FACE TiME POLiCE
A NEW LiFE
ART ALEXAKiS OF EVERCLEAR
TALKS TO ROCKWiRED
ABOUT THEiR NEW CD iN A DiFFERENT LiGHT
THE NEW LiNE UP
AND GROWiNG WiSER AS A ROCKER
NOVEMBER 6, 2009
iNTERViEWED BY BRiAN LUSH
It seems like it was only yesterday when EVERCLEAR had established itself as Americaís top post-grunge act. Twelve years ago, the bandís third album ĎSO MUCH FOR THE AFTERGLOWí became the template for punk guitar rock with a pop sensibility. The images of the platinum cropped ART ALEXAKIS and his band mates jumping up and down to their electrifying punk pop indictments against absentee fathers (ĎFATHER OF MINEí) and conformity (ĎEVERYTHING TO EVERYONEí) were mainstays on MTV and that college music channel that my University subscribed to. While billed as Ďalternativeí it was not easy to find what the bandís melodic crunch was running contrary to. For all intents and purposes, EVERCLEAR were mainstream and ART ALEXAKIS was eager to use the fame as a pulpit for political activism Ė namely his support of the COMPASSION FOR CHILDREN AND CHILD SUPPORT ACT. Even when teen pop and rap-metal started oozing out of the woodwork, EVERCLEAR got into concept album mode with ĎSONGS FROM AN AMERICAN MOVIE VOL. I: LEARNING HOW TO SMILEí which yielded their biggest hit ĎWONDERFULí. By the time the band released ĎÖVOL. II: GOOD TIME FOR A BAD ATTITUDEí, the momentum stopped and the glory days were over. The effervescent punk pop sound that defined the later half of the nineties disappeared and was replaced by the dirge of nu-metal - a fitting soundtrack to the instability of the aughties.
Now, ART ALEXAKIS and EVERCLEAR are back with a new album, a forthcoming tour and a new lease on life. Notably absent are his old band mates CRAIG MONTOYA and GREG ECKLAND and in their place are a decidedly rootsier bunch of rockers. For their latest album ĎIN A DIFFERENT LIGHTí (429 RECORDS) ALEXAKIS surveys his past acoustically with stripped down Ė but by no means less electrifying renditions of EVERCLEARís gritty catalog.
ROCKWIRED spoke with ART ALEXAKIS over the phone. Here is how it went.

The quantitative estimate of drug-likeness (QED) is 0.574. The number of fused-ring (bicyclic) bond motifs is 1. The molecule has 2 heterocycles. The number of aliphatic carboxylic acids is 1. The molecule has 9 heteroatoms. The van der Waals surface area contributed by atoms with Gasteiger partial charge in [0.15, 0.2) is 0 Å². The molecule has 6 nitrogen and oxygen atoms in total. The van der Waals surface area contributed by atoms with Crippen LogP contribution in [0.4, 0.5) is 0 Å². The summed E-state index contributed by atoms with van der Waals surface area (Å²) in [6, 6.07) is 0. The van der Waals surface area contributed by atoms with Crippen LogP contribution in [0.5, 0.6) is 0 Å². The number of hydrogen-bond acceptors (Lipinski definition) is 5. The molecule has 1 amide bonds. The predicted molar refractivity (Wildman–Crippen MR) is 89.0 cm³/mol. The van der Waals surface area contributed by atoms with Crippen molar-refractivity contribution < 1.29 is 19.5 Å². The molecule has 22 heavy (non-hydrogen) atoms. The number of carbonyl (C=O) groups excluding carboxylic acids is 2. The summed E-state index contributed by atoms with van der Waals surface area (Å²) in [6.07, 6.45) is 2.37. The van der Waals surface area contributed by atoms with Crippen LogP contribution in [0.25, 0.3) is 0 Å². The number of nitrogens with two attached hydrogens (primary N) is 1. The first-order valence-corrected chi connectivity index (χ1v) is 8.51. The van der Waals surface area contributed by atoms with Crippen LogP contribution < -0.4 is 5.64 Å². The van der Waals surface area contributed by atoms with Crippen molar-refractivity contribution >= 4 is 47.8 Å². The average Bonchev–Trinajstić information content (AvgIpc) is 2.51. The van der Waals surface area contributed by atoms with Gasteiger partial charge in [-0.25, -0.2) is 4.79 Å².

Hello ART, how is everything?
Iím doing well. Just flying with the family and weíre stopping here in San Francisco. Sorry I couldnít get on earlier. I know I ruined my schedule for 9:30 but I was in the air.
Itís different to be out there promoting your stuff now a opposed to 1996 isnít it?
It seems like right now itís all about the internet and itís all about getting people connected. Itís just not like it was ten years ago.
Itís not and I remember the heyday for you guys. It coincided with my college years.
I see. Where did you go to school?
The UNIVERSITY OF NEW MEXICO.
Was that a fun place to go to school?
It was awesome! It was a total party. I donít remember anything else.
The reason that Iím asking is because my seventeen year old is doing the dance right now. Sheís dong the SATs and doing interviews and looking at different colleges now.
Wow, sheís got a punk rock dad! Thatís got to be awesome!
I guess. Iím pretty old school when it comes to being a dad Ė well maybe not. Iím cool but Iím strict too. My daughter says she likes it that way. She knows that daddy and her mom havenít been together for ten years but that we always know where she is at and that sheís safe.
I understand that growing you didnít exactly have that kind of security yourself Ė that sort of family unit.
You know whatís funny? There was this woman that was interviewing me the other day and after asking me something, she was like ĎWow! I wish you were my dad!í You know what? I wish I was my dad. I do. My mom did the best she could. She really did. Yeah I had it a little rough but what can you do?
Talk about being on the road again with this new incarnation of EVERCLEAR Ė and a quieter one at that.
To be honest with you, they are not quieter. If anything they are louder. The great thing about this current band is that they can do anything. There is totally that chemistry there. I know that you probably hear this crap constantly from people who have changed their line ups but seriously, this line up is like my dream line up. Everyone seems to be getting a long and playing nice and there are no dramas so far. If we ever do get a lot of success I wonder what is going to happen because that is like throwing gasoline on a fire. It really is. Right now, it is my dream-come-true. Everybody plays their asses off and everybody is fun to be around. Itís a blast. Iím having a blast. Iím forty-seven years old and Iím playing rock n roll for a living and Iím having a great time.
What made you not want to work with your two previous partners in crime?
You mean CRAIG and GREG.